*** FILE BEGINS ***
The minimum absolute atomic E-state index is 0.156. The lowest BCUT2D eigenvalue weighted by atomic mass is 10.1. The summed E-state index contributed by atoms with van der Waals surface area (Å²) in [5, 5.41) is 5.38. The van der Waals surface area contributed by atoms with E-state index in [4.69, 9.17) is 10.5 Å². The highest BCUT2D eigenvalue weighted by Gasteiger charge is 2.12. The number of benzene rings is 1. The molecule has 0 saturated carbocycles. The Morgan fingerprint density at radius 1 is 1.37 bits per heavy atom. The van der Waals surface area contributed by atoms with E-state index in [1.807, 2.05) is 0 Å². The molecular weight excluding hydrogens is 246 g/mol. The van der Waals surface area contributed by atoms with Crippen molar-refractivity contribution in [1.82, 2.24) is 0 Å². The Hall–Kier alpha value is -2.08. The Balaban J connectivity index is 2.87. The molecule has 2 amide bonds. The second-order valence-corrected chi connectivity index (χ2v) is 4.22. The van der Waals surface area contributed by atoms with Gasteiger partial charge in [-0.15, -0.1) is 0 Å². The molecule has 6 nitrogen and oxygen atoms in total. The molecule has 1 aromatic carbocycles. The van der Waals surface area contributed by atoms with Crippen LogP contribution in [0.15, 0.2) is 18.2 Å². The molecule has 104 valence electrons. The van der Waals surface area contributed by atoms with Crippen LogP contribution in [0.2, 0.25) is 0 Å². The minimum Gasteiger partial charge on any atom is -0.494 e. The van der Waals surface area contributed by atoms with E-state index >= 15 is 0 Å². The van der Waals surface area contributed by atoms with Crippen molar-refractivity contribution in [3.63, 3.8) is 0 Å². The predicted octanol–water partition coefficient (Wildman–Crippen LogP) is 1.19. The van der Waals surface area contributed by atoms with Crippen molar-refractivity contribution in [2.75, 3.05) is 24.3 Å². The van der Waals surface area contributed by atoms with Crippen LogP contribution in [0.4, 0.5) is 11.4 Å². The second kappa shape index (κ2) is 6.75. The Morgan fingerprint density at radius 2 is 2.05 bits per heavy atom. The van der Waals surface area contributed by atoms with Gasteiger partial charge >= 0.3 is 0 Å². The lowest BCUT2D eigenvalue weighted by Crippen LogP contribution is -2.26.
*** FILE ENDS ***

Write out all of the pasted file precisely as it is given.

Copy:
The minimum absolute atomic E-state index is 0.156. The lowest BCUT2D eigenvalue weighted by atomic mass is 10.1. The summed E-state index contributed by atoms with van der Waals surface area (Å²) in [5, 5.41) is 5.38. The van der Waals surface area contributed by atoms with E-state index in [4.69, 9.17) is 10.5 Å². The highest BCUT2D eigenvalue weighted by Gasteiger charge is 2.12. The number of benzene rings is 1. The molecule has 0 saturated carbocycles. The Morgan fingerprint density at radius 1 is 1.37 bits per heavy atom. The van der Waals surface area contributed by atoms with E-state index in [1.807, 2.05) is 0 Å². The molecular weight excluding hydrogens is 246 g/mol. The van der Waals surface area contributed by atoms with Crippen molar-refractivity contribution in [1.82, 2.24) is 0 Å². The Hall–Kier alpha value is -2.08. The Balaban J connectivity index is 2.87. The molecule has 2 amide bonds. The second-order valence-corrected chi connectivity index (χ2v) is 4.22. The van der Waals surface area contributed by atoms with Gasteiger partial charge in [-0.15, -0.1) is 0 Å². The molecule has 6 nitrogen and oxygen atoms in total. The molecule has 1 aromatic carbocycles. The van der Waals surface area contributed by atoms with Crippen LogP contribution in [0.15, 0.2) is 18.2 Å². The molecule has 104 valence electrons. The van der Waals surface area contributed by atoms with Crippen LogP contribution in [0.2, 0.25) is 0 Å². The minimum Gasteiger partial charge on any atom is -0.494 e. The van der Waals surface area contributed by atoms with E-state index >= 15 is 0 Å². The van der Waals surface area contributed by atoms with Crippen molar-refractivity contribution in [3.63, 3.8) is 0 Å². The predicted octanol–water partition coefficient (Wildman–Crippen LogP) is 1.19. The van der Waals surface area contributed by atoms with Crippen molar-refractivity contribution in [2.75, 3.05) is 24.3 Å². The van der Waals surface area contributed by atoms with Crippen LogP contribution in [0.4, 0.5) is 11.4 Å². The second kappa shape index (κ2) is 6.75. The Morgan fingerprint density at radius 2 is 2.05 bits per heavy atom. The van der Waals surface area contributed by atoms with Gasteiger partial charge >= 0.3 is 0 Å². The lowest BCUT2D eigenvalue weighted by Crippen LogP contribution is -2.26.